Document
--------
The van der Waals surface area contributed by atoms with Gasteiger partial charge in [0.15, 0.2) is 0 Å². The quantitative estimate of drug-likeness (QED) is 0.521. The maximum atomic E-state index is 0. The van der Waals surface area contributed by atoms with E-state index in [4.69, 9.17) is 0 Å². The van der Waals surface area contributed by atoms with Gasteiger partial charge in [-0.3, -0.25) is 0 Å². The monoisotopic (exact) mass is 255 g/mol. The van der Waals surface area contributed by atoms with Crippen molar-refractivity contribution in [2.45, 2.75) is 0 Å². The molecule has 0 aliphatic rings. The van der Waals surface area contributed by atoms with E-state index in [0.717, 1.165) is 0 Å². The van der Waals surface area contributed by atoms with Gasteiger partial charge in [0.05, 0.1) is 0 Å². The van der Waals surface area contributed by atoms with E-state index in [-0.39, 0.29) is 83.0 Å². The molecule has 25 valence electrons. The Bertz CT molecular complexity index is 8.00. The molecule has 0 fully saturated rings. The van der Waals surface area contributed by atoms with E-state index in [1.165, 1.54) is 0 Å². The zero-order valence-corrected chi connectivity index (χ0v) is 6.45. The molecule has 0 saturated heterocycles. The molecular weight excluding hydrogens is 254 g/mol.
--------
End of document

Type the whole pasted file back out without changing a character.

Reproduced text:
The van der Waals surface area contributed by atoms with Gasteiger partial charge in [0.15, 0.2) is 0 Å². The quantitative estimate of drug-likeness (QED) is 0.521. The maximum atomic E-state index is 0. The van der Waals surface area contributed by atoms with E-state index in [4.69, 9.17) is 0 Å². The van der Waals surface area contributed by atoms with Gasteiger partial charge in [-0.3, -0.25) is 0 Å². The monoisotopic (exact) mass is 255 g/mol. The van der Waals surface area contributed by atoms with Crippen molar-refractivity contribution in [2.45, 2.75) is 0 Å². The molecule has 0 aliphatic rings. The van der Waals surface area contributed by atoms with E-state index in [0.717, 1.165) is 0 Å². The van der Waals surface area contributed by atoms with Gasteiger partial charge in [0.05, 0.1) is 0 Å². The van der Waals surface area contributed by atoms with E-state index in [-0.39, 0.29) is 83.0 Å². The molecule has 25 valence electrons. The Bertz CT molecular complexity index is 8.00. The molecule has 0 fully saturated rings. The van der Waals surface area contributed by atoms with E-state index in [1.165, 1.54) is 0 Å². The zero-order valence-corrected chi connectivity index (χ0v) is 6.45. The molecule has 0 saturated heterocycles. The molecular weight excluding hydrogens is 254 g/mol.